“In its campaign across northern Syria and Iraq, the jihadist group Islamic State has been using ammunition from the United States and other countries that have been supporting the regional security forces fighting the group,” C.J. Chivers reports. Drawing on data compiled by Conflict Armament Research, the New York Times correspondent concludes that the analysis of ISIS’ ammo “carries an implicit warning for policy makers and advocates of intervention.” Which will, no doubt, be ignored. Just like the fact that Mexican cartels use “assault rifles” originally sold to the Mexican Army and police with the blessing, indeed financial support of the U.S. government. Anyway, “Ammunition transferred into Syria and Iraq to help stabilize governments has instead passed from the governments to the jihadists, helping to fuel the Islamic State’s rise and persistent combat power. Rifle cartridges from the United States, the sample shows, have played a significant role.” Specifically . . .
Another sizable fraction of the cartridges matched ammunition that the United States supplied to Iraq’s military and police units for nearly a decade during the occupation after the American-led invasion in 2003.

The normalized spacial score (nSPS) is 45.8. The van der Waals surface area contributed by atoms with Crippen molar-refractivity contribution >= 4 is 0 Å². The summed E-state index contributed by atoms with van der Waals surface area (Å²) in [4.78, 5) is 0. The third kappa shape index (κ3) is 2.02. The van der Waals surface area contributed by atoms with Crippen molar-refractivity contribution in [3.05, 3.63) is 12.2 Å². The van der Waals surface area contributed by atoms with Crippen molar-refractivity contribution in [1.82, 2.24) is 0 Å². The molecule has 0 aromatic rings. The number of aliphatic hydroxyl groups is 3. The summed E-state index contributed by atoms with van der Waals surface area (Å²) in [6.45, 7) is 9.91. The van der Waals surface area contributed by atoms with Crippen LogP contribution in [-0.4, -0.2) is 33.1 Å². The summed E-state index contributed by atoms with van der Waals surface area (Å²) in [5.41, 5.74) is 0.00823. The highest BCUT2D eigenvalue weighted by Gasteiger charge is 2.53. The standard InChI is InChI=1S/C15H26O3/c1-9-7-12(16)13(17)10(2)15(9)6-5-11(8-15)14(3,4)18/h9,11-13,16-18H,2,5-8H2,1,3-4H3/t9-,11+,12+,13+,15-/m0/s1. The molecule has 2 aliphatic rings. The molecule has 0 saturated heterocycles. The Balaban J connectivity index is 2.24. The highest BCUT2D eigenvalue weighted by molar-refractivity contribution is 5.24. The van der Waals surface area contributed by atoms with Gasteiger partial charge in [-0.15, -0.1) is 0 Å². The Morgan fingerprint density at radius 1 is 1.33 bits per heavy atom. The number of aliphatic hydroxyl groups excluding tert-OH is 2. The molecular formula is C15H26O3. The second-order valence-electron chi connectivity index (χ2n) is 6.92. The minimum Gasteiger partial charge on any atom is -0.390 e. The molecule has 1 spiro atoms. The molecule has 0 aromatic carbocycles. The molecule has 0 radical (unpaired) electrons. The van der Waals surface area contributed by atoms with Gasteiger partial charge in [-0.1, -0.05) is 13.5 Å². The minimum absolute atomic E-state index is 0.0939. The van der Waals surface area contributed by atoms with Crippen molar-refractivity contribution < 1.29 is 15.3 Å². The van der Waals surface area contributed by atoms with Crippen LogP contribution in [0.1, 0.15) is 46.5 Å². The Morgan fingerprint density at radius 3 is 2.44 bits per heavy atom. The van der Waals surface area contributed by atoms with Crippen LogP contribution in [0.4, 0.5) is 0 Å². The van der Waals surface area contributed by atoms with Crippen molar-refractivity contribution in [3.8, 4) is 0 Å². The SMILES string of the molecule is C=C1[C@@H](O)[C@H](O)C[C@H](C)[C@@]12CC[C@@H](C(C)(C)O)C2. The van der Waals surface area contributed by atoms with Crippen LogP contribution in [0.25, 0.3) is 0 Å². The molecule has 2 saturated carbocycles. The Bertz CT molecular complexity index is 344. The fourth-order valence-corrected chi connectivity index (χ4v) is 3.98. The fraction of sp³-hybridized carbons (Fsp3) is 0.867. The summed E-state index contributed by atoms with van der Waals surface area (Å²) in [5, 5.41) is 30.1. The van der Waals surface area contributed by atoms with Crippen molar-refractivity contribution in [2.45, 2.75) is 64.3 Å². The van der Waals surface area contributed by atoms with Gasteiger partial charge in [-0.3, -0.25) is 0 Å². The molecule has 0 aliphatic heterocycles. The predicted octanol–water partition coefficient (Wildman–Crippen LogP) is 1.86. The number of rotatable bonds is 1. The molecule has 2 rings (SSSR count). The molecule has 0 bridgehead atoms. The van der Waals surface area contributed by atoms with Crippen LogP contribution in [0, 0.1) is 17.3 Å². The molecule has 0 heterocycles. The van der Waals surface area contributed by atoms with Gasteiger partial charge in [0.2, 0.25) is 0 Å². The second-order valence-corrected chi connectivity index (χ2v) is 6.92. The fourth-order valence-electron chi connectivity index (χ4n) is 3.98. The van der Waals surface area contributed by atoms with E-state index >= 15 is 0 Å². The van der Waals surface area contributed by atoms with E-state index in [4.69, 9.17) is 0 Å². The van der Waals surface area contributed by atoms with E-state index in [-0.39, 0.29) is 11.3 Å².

“We have a lot of ammunition that comes from Iraqi security forces, which was captured on the battlefield, and a lot of ammunition that previously came from Syrian defense forces, which would be captured on the battlefield as well,” Mr. Bevan said.
Among Conflict Armament Research’s findings were that 323 of the cartridges — nearly 19 percent — were from the United States. These were typically 5.56-millimeter cartridges manufactured from 2005 to 2007 at the Lake City Army Ammunition Plant in Missouri.
The ammunition is the standard cartridge for American M-4 and M-16 rifles, which, along with these classes of rifles, was widely distributed by the United States to Iraqi security forces during the latter years of the occupation.
The sample also included 147 cartridges bearing the distinctive WOLF stamp used by Sporting Supplies International, an American company that sells Russian-manufactured ammunition under its own brand.
The company has provided bulk military ammunition to the United States government for distribution to security forces under its training, raising the possibility that an additional 8.5 percent of the ammunition documented in the Islamic State‘s possession was sent into the region by the United States.
Surprised? Me neither. In terms of America’s fight against ISIS, the question is not where the jihadists’ ammo comes from. It’s “can we find reliable and well-trained fighting forces to use our ammo against . . . our ammo?” Other than Israel, I’m thinking no. Where does that leave us?